Man loses 70lb without stepping foot in gym and while enjoying regular meals



A man who lost 70lb without setting foot in a gym has shared his weight loss secrets.

Gavin Quinn, a sports reporter, lost five stone in seven months with regular meals and exercise.

The feat is even more astonishing because he did not once go to the gym during his weight loss journey.

He puts his remarkable loss down to a combination of diet and exercise.

Gavin, who writes for the Irish Mirror, shed the weight in seven months, but rewarded himself with some snacks along the way.

BelfastLive reports that he had started to gain weight when he was a teenager.

He said: “I lost 70 pounds (32 kg or five stone) in seven months after deciding to make a change in October 2020.

“Tipping the scales at around 17 stone, I wasn’t massively overweight but I’d noticed a gradual increase since I was a teenager that was accelerated by the initial Covid-19 lockdown.

“I looked into what I was eating and slowly turned around my diet and found cycling as a great way to get active to complement the changes I’d made.

“By Christmas I had lost over two stone and I kept it up in the New Year before hitting the five stone mark in May 2021.”


Gavin Quinn lost 70 pounds
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Image:

Belfast Live WS)

Gavin’s weight continued to fall to 12 stone (just over 76 kg) and he eased off and worked on fitness goals rather than weight.

He said for some people this was an “epiphany moment” similar to a favourite shirt no longer fitting them.

Gavin added: “But for me it was just a culmination of all the right things, I don’t have any overriding reason for making a change.”

At the time Ireland was staring at another Covid-19 lockdown which lasted seven months.

“I’d tried almost all of the ‘fad diets’ to no avail in the months and years before, and I could just feel my confidence was at an all-time-low,” Gavin added.

“And on October 4, a Sunday morning, I said to myself that I need to make a change and that day would be day one.”

He tackled his eating and sleeping habits first and establishing a structure to his diet.

Gavin gave himself a simple plan to start off with; get eight hours sleep and have three meals a day at roughly the same time of day.

“I set myself a rough target of 2,000 daily calories and used apps such as MyFitnessPal to help track what I was eating,” Gavin added.

“Initially I didn’t pay too much attention to my macro-nutrients, but made an effort to ensure I was drinking plenty of water, eating foods with high fibre, vitamins and lower fat counts – particularly saturated fats.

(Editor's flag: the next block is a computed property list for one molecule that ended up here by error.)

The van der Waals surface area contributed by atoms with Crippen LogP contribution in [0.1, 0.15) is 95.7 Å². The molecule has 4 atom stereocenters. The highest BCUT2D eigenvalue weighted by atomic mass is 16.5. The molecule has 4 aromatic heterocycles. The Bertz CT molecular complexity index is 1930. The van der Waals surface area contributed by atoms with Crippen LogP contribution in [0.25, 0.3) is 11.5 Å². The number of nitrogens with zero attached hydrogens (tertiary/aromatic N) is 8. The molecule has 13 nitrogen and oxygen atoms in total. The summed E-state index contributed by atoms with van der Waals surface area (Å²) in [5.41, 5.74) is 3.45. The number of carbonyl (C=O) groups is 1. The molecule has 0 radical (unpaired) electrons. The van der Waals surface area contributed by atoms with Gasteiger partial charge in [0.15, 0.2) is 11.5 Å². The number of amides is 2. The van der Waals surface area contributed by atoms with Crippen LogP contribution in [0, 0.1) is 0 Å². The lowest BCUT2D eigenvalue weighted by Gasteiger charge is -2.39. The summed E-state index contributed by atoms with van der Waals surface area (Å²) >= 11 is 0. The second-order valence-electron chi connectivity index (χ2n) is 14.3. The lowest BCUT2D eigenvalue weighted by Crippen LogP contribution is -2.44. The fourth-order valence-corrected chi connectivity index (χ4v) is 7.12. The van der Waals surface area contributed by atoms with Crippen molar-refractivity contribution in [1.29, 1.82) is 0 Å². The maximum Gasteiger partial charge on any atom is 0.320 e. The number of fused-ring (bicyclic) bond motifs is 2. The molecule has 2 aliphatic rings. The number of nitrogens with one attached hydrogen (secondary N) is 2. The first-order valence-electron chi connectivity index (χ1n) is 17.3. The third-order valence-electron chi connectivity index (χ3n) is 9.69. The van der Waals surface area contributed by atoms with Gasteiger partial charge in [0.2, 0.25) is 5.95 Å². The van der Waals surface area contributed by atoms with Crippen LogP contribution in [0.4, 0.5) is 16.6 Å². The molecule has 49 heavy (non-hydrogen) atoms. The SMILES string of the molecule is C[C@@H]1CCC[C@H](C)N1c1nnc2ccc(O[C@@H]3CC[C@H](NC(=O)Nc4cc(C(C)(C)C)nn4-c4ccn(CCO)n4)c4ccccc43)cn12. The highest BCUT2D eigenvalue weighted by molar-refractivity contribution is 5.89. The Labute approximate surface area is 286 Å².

“This meant I still had treats and snacks to enjoy, but the small changes slowly begin to add up and the 2,000 calories I consumed each day began to feel like more and more as the days and weeks went by.

“Some days it was 1,700 calories and other days it was 2,200 calories – don’t beat yourself up over going over your allowance every once in a while.

“It’s not about cutting yourself off from food, but rather improving your relationship with food.”


Gavin’s before and after pictures show the changes to his body

The amazing thing about Gavin’s weight loss was he did not join a gym.

He never had great interest in the gym and hadn’t done when he was younger.

“Personally, I never took to the gym when I was younger and always liked to exercise as a means of engaging in a sport or activity,” Gavin said.

“Gyms can be intimidating if you’ve never become a member, but I’d suggest anybody looking to get active consider it.

“For me, I found a means to exercise in cycling – which has grown into somewhat of a passion for me over the past 15 months.”

Here are more of Gavin’s ‘s top tips on how he did it, from his diet to level of exercise:

How did you manage your diet?

It can be difficult to follow a calorie deficit, when you’re consuming less calories than you’re burning your body is being forced to eat into fat reserves to fill that void.

I made sure not to overdo it – deliberately eating just 1,000 calories per day can be too much and you could risk reverting back to old ways.

Having my breakfast and lunches at very similar times (9-10 am for breakfast and 1-2 pm for lunch) helped build early eating habits that would set me up for the day.

Again to ensure I wasn’t completely flipping my diet completely I used a degree of leniency when it came to dinner time, small changes like portion control and avoiding fatty foods when you have the option can make all the difference.

Initially I found myself eating a lot of the same foods I already had, particularly snacks, but doing so meant I’d simply be eating less of what I used to rather than eating right.

After the first week I began replacing some snack foods with lower calorie snacks, which in turn meant I had more calories to play with for my substantial meals.

If I was eating a pack of 200 calorie crisps, I’d replace them with 100 calorie crisps, swap the Cadbury chocolate bars for lower calorie rice cake bars, treating myself to a zero calorie fizzy drink rather than a full sugar alternative.

This meant I still had treats and snacks to enjoy, but the small changes slowly begin to add up and the 2,000 calories I consumed each day began to feel like more and more as the days and weeks went by.

Some days it was 1,700 calories and other days it was 2,200 calories – don’t beat yourself up over going over your allowance every once in a while.

It’s not about cutting yourself off from food, but rather improving your relationship with food.

What are your favoured foods for weight loss?

I’ve found so many great foods the past 15 months that I never enjoyed before, and I’d be confident in saying my relationship with food has really grown as I became more aware of what I was putting into my body.

Here’s some of my favoured foods these days:

Cous Cous: I sometimes use it as a lighter alternative to rice, it’s easy to make and is high in carbohydrates and fibre.

Rice crispy bars: Excellent for a quick snack, they’re a lot better than a bar of chocolate.